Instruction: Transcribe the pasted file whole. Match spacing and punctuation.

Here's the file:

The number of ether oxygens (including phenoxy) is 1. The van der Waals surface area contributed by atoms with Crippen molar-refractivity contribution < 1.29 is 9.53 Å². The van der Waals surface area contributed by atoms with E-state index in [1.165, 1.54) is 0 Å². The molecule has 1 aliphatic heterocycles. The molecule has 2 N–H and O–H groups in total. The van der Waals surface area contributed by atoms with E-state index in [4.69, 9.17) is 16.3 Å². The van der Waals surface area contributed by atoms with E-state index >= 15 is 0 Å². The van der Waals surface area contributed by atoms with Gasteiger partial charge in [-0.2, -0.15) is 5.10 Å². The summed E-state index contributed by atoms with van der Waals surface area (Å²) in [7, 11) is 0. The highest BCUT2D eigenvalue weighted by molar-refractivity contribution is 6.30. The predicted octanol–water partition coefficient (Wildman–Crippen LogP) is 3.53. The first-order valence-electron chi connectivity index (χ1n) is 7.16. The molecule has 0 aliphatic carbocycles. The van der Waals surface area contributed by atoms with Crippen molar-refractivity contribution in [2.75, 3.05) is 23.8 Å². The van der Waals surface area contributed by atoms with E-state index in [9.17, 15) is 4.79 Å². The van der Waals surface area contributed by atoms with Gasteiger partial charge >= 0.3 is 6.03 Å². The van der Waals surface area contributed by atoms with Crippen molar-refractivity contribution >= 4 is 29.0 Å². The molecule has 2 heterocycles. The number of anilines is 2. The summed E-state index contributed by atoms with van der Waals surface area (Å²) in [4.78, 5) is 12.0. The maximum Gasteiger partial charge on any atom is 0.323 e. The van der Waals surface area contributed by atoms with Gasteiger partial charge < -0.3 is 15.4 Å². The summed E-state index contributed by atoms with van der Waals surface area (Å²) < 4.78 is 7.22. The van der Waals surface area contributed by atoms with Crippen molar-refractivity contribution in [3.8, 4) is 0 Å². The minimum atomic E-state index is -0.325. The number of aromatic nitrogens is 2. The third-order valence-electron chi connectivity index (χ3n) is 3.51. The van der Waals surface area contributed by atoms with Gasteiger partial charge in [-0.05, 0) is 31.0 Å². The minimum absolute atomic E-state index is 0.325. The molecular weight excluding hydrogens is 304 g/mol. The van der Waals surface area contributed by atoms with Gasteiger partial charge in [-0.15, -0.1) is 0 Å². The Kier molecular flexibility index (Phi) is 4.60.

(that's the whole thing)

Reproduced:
The number of ether oxygens (including phenoxy) is 1. The van der Waals surface area contributed by atoms with Crippen molar-refractivity contribution < 1.29 is 9.53 Å². The van der Waals surface area contributed by atoms with E-state index in [1.165, 1.54) is 0 Å². The molecule has 1 aliphatic heterocycles. The molecule has 2 N–H and O–H groups in total. The van der Waals surface area contributed by atoms with E-state index in [4.69, 9.17) is 16.3 Å². The van der Waals surface area contributed by atoms with E-state index >= 15 is 0 Å². The van der Waals surface area contributed by atoms with Gasteiger partial charge in [-0.2, -0.15) is 5.10 Å². The summed E-state index contributed by atoms with van der Waals surface area (Å²) in [7, 11) is 0. The highest BCUT2D eigenvalue weighted by molar-refractivity contribution is 6.30. The predicted octanol–water partition coefficient (Wildman–Crippen LogP) is 3.53. The first-order valence-electron chi connectivity index (χ1n) is 7.16. The molecule has 0 aliphatic carbocycles. The van der Waals surface area contributed by atoms with Crippen molar-refractivity contribution in [2.75, 3.05) is 23.8 Å². The van der Waals surface area contributed by atoms with E-state index in [9.17, 15) is 4.79 Å². The van der Waals surface area contributed by atoms with Gasteiger partial charge >= 0.3 is 6.03 Å². The van der Waals surface area contributed by atoms with Crippen molar-refractivity contribution >= 4 is 29.0 Å². The molecule has 2 heterocycles. The number of anilines is 2. The summed E-state index contributed by atoms with van der Waals surface area (Å²) in [4.78, 5) is 12.0. The maximum Gasteiger partial charge on any atom is 0.323 e. The van der Waals surface area contributed by atoms with Gasteiger partial charge < -0.3 is 15.4 Å². The summed E-state index contributed by atoms with van der Waals surface area (Å²) < 4.78 is 7.22. The van der Waals surface area contributed by atoms with Crippen molar-refractivity contribution in [3.8, 4) is 0 Å². The minimum atomic E-state index is -0.325. The number of aromatic nitrogens is 2. The third-order valence-electron chi connectivity index (χ3n) is 3.51. The van der Waals surface area contributed by atoms with Gasteiger partial charge in [-0.05, 0) is 31.0 Å². The minimum absolute atomic E-state index is 0.325. The molecular weight excluding hydrogens is 304 g/mol. The van der Waals surface area contributed by atoms with Gasteiger partial charge in [-0.15, -0.1) is 0 Å². The Kier molecular flexibility index (Phi) is 4.60.